]] Texas A&M basketball has been dormant for much of its recent history. The Aggies have won 11 conference championships, two conference tournament titles, and have seven NCAA tournament appearances. Under former head coach Billy Gillispie, the Aggies finished fourth in conference in 2006 only two years removed from having zero wins in conference play. Gillispie then led the Aggies to their first NCAA tournament berth since 1987, playing as a 12 seed, and to A&M's first NCAA tournament win since 1980 over fifth seed Syracuse. The Aggies were one point short of advancing to the Sweet Sixteen over fourth seed LSU, with a final score of 57-58. In the 2007 season, A&M spent most of the season ranked in the top 10 of the polls and became the first Big 12 south team to win against the University of Kansas in Lawrence since the Big 12 was formed. The Aggies finished with a 27-7 record and finished 2nd in the Big 12. They earned a number 3 seed in the NCAA tournament where they made it to the sweet 16, but fell to the University of Memphis 64-65. Acie Law IV was named an All-American. Billy Gillispie left for the University of Kentucky soon after the season. Mark Turgeon was named head coach a few days later.

Women's basketball at Texas A&M has had a similar experience as men's basketball. The team had two NCAA tournament appearances, an NWIT title, and a Southwest Conference tournament title before entering the Big 12. The program experienced little success in the new conference until current head coach Gary Blair took over the program and led the 2006 team to their highest finish ever in Big 12 play, third place, and an NCAA tournament appearance. The sixth seed women's team was upset in the first round by eleventh seed TCU. In 2007, the team captured its first ever conference title by finishing the season 25-7 and 13-3 in conference. The team earned a number 4 seed in the NCAA tournament, but lost in the 2nd round to George Washington University.

Ground broke on the Cox-McFerrin Center in November 2006, a 68,000-square-foot (Template:Convert/LoffAonSon) expansion to Reed Arena which includes new locker rooms, meeting rooms, practice gyms, training rooms, player lounges, and reception areas.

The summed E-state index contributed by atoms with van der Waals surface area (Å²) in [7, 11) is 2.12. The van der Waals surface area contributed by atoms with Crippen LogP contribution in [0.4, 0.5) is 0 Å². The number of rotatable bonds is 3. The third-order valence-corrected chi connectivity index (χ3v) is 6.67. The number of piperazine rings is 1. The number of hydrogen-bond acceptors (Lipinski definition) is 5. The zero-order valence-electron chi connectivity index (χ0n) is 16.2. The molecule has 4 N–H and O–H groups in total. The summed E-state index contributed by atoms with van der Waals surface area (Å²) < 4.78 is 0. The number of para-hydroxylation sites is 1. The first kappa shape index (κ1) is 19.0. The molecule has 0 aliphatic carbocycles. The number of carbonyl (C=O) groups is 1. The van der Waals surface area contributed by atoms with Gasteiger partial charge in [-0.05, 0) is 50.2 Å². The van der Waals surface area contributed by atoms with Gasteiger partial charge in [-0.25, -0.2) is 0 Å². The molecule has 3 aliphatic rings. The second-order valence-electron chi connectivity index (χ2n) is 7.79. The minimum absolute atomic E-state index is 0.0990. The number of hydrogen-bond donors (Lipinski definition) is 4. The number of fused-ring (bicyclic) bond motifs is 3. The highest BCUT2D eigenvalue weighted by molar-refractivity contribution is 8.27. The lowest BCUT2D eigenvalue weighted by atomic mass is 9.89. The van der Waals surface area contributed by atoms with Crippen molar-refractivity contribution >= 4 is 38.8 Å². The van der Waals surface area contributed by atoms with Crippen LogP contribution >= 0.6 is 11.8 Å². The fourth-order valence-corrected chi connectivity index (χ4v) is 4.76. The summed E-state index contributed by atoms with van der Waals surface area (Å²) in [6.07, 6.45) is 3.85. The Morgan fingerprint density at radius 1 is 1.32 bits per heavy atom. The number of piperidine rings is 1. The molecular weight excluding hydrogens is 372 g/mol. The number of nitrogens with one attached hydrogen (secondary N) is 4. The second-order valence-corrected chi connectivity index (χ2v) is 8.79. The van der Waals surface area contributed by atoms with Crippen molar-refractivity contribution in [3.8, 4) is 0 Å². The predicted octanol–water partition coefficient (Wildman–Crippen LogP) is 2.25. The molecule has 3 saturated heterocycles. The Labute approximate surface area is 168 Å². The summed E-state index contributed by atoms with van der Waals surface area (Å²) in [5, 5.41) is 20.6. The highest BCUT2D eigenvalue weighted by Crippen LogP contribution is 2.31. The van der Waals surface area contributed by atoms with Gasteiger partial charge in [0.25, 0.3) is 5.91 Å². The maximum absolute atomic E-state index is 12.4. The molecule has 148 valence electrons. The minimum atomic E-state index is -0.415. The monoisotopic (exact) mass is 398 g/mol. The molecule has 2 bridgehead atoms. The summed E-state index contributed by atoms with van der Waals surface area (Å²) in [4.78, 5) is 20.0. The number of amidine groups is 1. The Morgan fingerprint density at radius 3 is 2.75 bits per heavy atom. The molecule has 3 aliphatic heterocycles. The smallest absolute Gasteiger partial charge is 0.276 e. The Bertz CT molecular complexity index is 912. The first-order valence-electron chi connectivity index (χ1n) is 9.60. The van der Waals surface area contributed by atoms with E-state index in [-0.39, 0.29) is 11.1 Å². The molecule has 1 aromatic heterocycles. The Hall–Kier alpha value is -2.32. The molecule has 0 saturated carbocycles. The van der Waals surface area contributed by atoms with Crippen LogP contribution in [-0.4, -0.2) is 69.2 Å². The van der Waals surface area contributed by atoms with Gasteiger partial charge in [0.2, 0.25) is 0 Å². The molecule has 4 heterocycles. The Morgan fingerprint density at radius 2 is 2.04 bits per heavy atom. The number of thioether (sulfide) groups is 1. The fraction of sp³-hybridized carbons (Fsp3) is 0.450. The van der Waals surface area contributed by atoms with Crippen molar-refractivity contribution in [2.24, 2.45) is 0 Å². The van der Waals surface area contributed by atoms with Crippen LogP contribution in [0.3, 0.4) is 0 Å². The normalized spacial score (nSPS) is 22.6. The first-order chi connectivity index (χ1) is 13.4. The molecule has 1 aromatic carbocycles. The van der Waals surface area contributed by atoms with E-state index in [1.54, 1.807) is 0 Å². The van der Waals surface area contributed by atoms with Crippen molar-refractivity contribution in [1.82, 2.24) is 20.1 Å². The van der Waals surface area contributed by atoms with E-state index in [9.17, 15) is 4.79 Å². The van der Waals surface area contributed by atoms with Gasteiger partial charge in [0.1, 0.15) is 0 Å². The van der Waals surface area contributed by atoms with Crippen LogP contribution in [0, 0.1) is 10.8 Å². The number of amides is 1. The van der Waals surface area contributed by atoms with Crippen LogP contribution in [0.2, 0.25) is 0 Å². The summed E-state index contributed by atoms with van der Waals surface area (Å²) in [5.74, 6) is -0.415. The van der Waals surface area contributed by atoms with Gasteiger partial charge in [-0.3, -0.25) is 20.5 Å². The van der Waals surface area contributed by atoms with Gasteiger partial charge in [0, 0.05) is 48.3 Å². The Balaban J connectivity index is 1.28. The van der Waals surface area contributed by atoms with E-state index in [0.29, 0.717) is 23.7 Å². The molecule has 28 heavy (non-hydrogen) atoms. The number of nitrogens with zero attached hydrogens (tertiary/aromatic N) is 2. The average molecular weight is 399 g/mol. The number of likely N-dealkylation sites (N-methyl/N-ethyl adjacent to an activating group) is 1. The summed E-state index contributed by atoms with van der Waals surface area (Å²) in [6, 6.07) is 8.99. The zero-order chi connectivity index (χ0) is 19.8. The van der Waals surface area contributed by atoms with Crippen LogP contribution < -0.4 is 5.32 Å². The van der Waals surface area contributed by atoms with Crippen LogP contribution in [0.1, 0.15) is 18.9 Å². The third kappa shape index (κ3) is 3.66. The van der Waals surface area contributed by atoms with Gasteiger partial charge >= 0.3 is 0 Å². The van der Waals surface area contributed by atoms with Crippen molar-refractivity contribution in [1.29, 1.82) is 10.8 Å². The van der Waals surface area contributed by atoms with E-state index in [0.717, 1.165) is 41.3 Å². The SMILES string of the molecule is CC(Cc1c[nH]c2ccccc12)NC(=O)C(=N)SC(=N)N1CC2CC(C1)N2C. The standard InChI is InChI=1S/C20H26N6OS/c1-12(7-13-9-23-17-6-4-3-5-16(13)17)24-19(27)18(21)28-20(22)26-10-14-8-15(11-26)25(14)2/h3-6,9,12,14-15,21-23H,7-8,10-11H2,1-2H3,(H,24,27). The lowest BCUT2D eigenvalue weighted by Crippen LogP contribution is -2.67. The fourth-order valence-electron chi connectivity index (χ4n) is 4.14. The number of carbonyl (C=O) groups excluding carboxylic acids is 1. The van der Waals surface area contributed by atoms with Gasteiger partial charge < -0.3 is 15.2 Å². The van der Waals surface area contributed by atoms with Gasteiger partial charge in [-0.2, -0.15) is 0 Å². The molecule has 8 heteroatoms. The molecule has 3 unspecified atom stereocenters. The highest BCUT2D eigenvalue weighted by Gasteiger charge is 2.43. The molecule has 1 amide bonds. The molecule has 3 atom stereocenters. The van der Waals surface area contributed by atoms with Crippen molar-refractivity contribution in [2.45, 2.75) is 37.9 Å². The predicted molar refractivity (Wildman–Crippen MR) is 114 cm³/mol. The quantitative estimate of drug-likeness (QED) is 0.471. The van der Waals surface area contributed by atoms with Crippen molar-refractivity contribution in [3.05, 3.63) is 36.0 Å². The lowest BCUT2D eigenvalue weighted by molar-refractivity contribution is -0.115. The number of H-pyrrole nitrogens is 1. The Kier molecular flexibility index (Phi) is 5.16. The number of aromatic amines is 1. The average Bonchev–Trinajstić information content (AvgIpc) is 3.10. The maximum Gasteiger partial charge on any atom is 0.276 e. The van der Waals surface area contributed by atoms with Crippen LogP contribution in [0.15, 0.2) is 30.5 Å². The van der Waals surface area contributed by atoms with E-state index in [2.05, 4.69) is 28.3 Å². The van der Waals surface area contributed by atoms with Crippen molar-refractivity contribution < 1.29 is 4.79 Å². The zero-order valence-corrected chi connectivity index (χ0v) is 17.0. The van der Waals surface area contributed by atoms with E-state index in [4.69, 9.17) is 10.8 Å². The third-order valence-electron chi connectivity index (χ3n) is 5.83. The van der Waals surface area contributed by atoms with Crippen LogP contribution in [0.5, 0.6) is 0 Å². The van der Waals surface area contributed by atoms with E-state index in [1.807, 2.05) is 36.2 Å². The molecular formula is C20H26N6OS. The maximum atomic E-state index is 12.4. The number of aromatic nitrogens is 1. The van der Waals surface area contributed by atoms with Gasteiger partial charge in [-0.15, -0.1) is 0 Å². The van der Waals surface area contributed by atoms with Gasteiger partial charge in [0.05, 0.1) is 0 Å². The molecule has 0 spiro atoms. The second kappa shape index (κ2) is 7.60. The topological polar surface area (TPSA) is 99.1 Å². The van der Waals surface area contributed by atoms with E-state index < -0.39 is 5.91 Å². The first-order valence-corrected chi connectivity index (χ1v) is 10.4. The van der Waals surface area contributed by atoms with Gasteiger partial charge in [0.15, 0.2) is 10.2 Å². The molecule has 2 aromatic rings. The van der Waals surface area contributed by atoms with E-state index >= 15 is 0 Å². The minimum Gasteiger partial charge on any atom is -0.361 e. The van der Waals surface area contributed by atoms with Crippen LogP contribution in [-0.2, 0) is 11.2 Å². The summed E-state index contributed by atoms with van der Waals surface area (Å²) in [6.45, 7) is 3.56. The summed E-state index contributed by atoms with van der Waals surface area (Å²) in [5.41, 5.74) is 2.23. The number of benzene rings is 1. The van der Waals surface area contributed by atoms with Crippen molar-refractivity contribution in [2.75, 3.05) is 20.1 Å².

(right) with two players in 2008]]

Baseball

The Aggie baseball team plays home games at Olsen Field. The team is currently coached by Rob Childress, who joined the program in the 2006 season, after leaving his assistant coach position with the Nebraska Cornhuskers. Since conference play began in 1915, the Aggies have won 15 Southwest Conference titles, two Big 12 regular-season and one tournament title, and have made four College World Series appearances. 1989 was the high watermark when the Aggies were ranking #1 for numerous weeks before ending the season ranked #2.

Softball

]] The softball team formed in the 1972–73 season. The team won NCAA championships in both 1983 and 1987,[9] and an AIAW championship in 1982. It also has six College World Series appearances. The team is currently coached by Jo Evans, who has led the program since 1996. Under her leadership, the Aggies have won two conference regular season championships (2005 and 2008), one conference tournament championship (2008), appeared in the NCAA Regionals nine times, winning two, and the Super Regionals thrice, winning two. They have also made two Women's College World Series appearances and finished 7th in 2007 and 2nd in 2008.[10]

Golf

Men's golf is coached by J.T. Higgins, who has been with the program since 2001. He has led the team to three top 15 finishes at the NCAA tournament. His 2009 team captured the NCAA title.

Women's golf has been coached by Trelle McCombs since the summer of 2007 making 2007-08 her first year as head coach. Jeanne Sutherland coached the team before here from 1992 - 2007. The golf team won the Big 12 title in 1998, 2006, and 2007. In 2006, the team finished 19th at the NCAA Championship tournament. In 2008, the team was fifth in their regional advancing to the NCCA Championship tournament.

In its third annual College Golf Guide, Golf Digest ranked both the men's and women's golf programs among the best in the nation in terms of the team's scoring average, player growth, academics, climate, and facilities/coaches. The men's program ranked as the best in the Big 12 Conference and No. 15 nationally. The women's program ranked as the second best in the Big 12 Conference and No. 20 nationally.[11]